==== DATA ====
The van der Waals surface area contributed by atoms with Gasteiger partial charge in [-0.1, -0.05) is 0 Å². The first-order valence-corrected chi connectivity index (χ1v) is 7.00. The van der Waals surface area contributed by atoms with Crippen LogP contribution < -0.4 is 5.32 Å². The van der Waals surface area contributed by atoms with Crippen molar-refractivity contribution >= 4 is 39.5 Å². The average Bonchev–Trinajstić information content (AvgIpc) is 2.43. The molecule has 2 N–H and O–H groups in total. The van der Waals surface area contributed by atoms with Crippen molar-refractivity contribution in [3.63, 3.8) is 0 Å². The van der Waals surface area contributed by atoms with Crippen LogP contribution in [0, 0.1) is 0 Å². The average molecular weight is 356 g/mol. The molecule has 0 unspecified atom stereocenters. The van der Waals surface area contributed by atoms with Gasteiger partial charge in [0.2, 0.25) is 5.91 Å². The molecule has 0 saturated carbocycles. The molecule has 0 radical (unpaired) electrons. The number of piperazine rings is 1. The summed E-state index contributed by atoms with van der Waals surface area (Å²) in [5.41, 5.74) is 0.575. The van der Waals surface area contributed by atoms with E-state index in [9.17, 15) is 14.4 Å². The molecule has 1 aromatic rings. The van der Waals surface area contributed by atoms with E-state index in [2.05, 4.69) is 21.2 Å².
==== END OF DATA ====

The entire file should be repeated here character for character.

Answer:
The van der Waals surface area contributed by atoms with Gasteiger partial charge in [-0.1, -0.05) is 0 Å². The first-order valence-corrected chi connectivity index (χ1v) is 7.00. The van der Waals surface area contributed by atoms with Crippen LogP contribution < -0.4 is 5.32 Å². The van der Waals surface area contributed by atoms with Crippen molar-refractivity contribution >= 4 is 39.5 Å². The average Bonchev–Trinajstić information content (AvgIpc) is 2.43. The molecule has 2 N–H and O–H groups in total. The van der Waals surface area contributed by atoms with Crippen molar-refractivity contribution in [3.63, 3.8) is 0 Å². The van der Waals surface area contributed by atoms with Crippen LogP contribution in [0, 0.1) is 0 Å². The average molecular weight is 356 g/mol. The molecule has 0 unspecified atom stereocenters. The van der Waals surface area contributed by atoms with Gasteiger partial charge in [0.2, 0.25) is 5.91 Å². The molecule has 0 saturated carbocycles. The molecule has 0 radical (unpaired) electrons. The number of piperazine rings is 1. The summed E-state index contributed by atoms with van der Waals surface area (Å²) in [5.41, 5.74) is 0.575. The van der Waals surface area contributed by atoms with E-state index in [9.17, 15) is 14.4 Å². The molecule has 1 aromatic rings. The van der Waals surface area contributed by atoms with E-state index in [2.05, 4.69) is 21.2 Å².